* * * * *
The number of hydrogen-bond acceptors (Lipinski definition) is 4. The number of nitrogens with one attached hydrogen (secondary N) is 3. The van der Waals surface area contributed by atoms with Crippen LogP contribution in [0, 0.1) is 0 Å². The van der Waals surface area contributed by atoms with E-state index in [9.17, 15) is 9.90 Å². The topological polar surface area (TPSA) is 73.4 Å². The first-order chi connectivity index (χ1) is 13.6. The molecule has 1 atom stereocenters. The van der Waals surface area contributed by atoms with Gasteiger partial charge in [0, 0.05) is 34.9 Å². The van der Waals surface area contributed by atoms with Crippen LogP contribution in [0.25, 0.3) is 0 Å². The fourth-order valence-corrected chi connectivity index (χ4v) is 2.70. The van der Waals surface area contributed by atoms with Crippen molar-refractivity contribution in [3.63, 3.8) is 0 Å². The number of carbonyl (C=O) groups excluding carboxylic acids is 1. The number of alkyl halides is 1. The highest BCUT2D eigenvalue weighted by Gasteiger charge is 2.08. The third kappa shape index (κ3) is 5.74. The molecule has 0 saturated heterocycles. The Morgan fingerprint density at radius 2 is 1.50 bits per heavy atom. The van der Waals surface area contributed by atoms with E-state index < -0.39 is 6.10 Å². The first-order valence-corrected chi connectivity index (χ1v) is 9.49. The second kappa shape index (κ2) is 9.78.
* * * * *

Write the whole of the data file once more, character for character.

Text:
The number of hydrogen-bond acceptors (Lipinski definition) is 4. The number of nitrogens with one attached hydrogen (secondary N) is 3. The van der Waals surface area contributed by atoms with Crippen LogP contribution in [0, 0.1) is 0 Å². The van der Waals surface area contributed by atoms with E-state index in [9.17, 15) is 9.90 Å². The topological polar surface area (TPSA) is 73.4 Å². The first-order chi connectivity index (χ1) is 13.6. The molecule has 1 atom stereocenters. The van der Waals surface area contributed by atoms with Gasteiger partial charge in [0, 0.05) is 34.9 Å². The van der Waals surface area contributed by atoms with Crippen LogP contribution in [0.25, 0.3) is 0 Å². The fourth-order valence-corrected chi connectivity index (χ4v) is 2.70. The van der Waals surface area contributed by atoms with Crippen molar-refractivity contribution in [3.63, 3.8) is 0 Å². The number of carbonyl (C=O) groups excluding carboxylic acids is 1. The number of alkyl halides is 1. The highest BCUT2D eigenvalue weighted by Gasteiger charge is 2.08. The third kappa shape index (κ3) is 5.74. The molecule has 0 saturated heterocycles. The Morgan fingerprint density at radius 2 is 1.50 bits per heavy atom. The van der Waals surface area contributed by atoms with E-state index < -0.39 is 6.10 Å². The first-order valence-corrected chi connectivity index (χ1v) is 9.49. The second kappa shape index (κ2) is 9.78.